Allowing for Interpretation

The difference between “policy” and “guideline” is frequently misunderstood—as is the case here, Dr. Uritsky noted. “Guidelines allow for clinical interpretation, [while] policy has legal ramifications,” she said. “If the CDC guidelines were not from a government agency, but rather from a medical society, the fear of litigation that is driving a lot of the abrupt discontinuation and tapering would not have come so strongly into play.”

Most medical guidelines have the backing of major medical societies versus a selected group of “experts,” Dr. Uritsky explained. “This allows for medical community support, acceptance and safe implementation.”

What is missing from all of this guidance is the “how-to,” she added. “There is a lot of suggesting what is ‘best,’ based on limited evidence, but how does one taper safely and effectively or talk to patients about discontinuation or alternatives? What are other safe and effective pain treatment options?”

At the core of the opioid crisis are mental health problems, noted Dr. Uritsky, as well as a core lack of human connection and communication. “What I see in response is a lot of blanket rules and statements that are missing that individual touch. We are in need of sub-guidelines and best practices that outline the details of the approach and provide more real guidance to apply to clinical practice,” she stressed.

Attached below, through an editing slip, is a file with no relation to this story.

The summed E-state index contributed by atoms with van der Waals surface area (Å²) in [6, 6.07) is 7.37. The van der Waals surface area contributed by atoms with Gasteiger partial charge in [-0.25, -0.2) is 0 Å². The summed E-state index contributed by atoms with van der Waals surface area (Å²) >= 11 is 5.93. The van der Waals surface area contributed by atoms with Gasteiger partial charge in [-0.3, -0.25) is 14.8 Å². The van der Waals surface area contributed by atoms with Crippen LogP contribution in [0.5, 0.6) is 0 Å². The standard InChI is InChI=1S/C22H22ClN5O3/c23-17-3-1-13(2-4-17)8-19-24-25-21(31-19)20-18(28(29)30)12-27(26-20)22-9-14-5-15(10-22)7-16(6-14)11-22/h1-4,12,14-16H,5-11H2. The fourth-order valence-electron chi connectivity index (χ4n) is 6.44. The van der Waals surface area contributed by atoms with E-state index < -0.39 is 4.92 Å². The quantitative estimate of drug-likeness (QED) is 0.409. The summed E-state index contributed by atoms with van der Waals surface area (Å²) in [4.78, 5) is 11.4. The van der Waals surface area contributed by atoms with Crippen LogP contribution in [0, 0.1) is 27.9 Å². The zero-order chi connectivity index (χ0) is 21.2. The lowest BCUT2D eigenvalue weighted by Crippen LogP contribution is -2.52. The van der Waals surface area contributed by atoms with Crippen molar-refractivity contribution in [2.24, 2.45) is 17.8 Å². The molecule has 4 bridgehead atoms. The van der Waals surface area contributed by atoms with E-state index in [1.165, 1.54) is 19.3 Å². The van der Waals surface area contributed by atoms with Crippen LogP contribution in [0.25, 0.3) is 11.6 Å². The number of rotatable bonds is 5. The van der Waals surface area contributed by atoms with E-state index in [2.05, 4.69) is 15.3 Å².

Don’t Punish Clinicians

The goal, Dr. Uritsky noted, should be to “establish best practices that encourage clinical judgment and teach proper documentation,” but to do so in a way “that does not punish clinicians when they go outside of the guidelines while using good clinical judgment.”

Physicians also have expressed their concern. “[Patients have] suffered … because of the crackdown on opioids,” said Barbara McAneny, MD, during the 2018 American Medical Association (AMA) Interim Meeting. “The pendulum swung too far when pain was designated a vital sign, and now we are in danger of it swinging back so far that patients are being harmed,” said Dr. McAneny, the 2018-2019 president of the AMA. “We need to use our expertise in patient care to change the dialogue to appropriate pain control.”